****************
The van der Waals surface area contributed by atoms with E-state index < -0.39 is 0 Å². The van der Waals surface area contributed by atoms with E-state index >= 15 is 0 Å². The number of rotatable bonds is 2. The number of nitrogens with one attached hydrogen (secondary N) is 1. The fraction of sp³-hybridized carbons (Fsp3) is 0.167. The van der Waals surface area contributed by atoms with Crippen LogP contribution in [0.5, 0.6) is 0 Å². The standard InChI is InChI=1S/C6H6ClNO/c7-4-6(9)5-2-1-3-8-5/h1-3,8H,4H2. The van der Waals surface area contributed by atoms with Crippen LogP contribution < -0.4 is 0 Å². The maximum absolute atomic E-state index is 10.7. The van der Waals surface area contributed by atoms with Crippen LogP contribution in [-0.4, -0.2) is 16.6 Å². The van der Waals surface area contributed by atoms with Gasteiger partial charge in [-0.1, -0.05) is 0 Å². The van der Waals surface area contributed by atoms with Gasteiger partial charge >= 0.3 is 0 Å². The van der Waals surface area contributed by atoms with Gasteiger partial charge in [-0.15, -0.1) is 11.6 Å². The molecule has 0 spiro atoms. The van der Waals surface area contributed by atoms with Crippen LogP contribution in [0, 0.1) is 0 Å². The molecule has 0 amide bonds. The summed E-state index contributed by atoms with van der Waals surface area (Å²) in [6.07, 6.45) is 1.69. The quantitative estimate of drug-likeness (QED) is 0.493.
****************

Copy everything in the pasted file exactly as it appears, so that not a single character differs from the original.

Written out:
The van der Waals surface area contributed by atoms with E-state index < -0.39 is 0 Å². The van der Waals surface area contributed by atoms with E-state index >= 15 is 0 Å². The number of rotatable bonds is 2. The number of nitrogens with one attached hydrogen (secondary N) is 1. The fraction of sp³-hybridized carbons (Fsp3) is 0.167. The van der Waals surface area contributed by atoms with Crippen LogP contribution in [0.5, 0.6) is 0 Å². The standard InChI is InChI=1S/C6H6ClNO/c7-4-6(9)5-2-1-3-8-5/h1-3,8H,4H2. The van der Waals surface area contributed by atoms with Crippen LogP contribution < -0.4 is 0 Å². The maximum absolute atomic E-state index is 10.7. The van der Waals surface area contributed by atoms with Crippen LogP contribution in [-0.4, -0.2) is 16.6 Å². The van der Waals surface area contributed by atoms with Gasteiger partial charge in [-0.1, -0.05) is 0 Å². The van der Waals surface area contributed by atoms with Gasteiger partial charge >= 0.3 is 0 Å². The van der Waals surface area contributed by atoms with Gasteiger partial charge in [-0.15, -0.1) is 11.6 Å². The molecule has 0 spiro atoms. The van der Waals surface area contributed by atoms with Crippen LogP contribution in [0, 0.1) is 0 Å². The molecule has 0 amide bonds. The summed E-state index contributed by atoms with van der Waals surface area (Å²) in [6.07, 6.45) is 1.69. The quantitative estimate of drug-likeness (QED) is 0.493.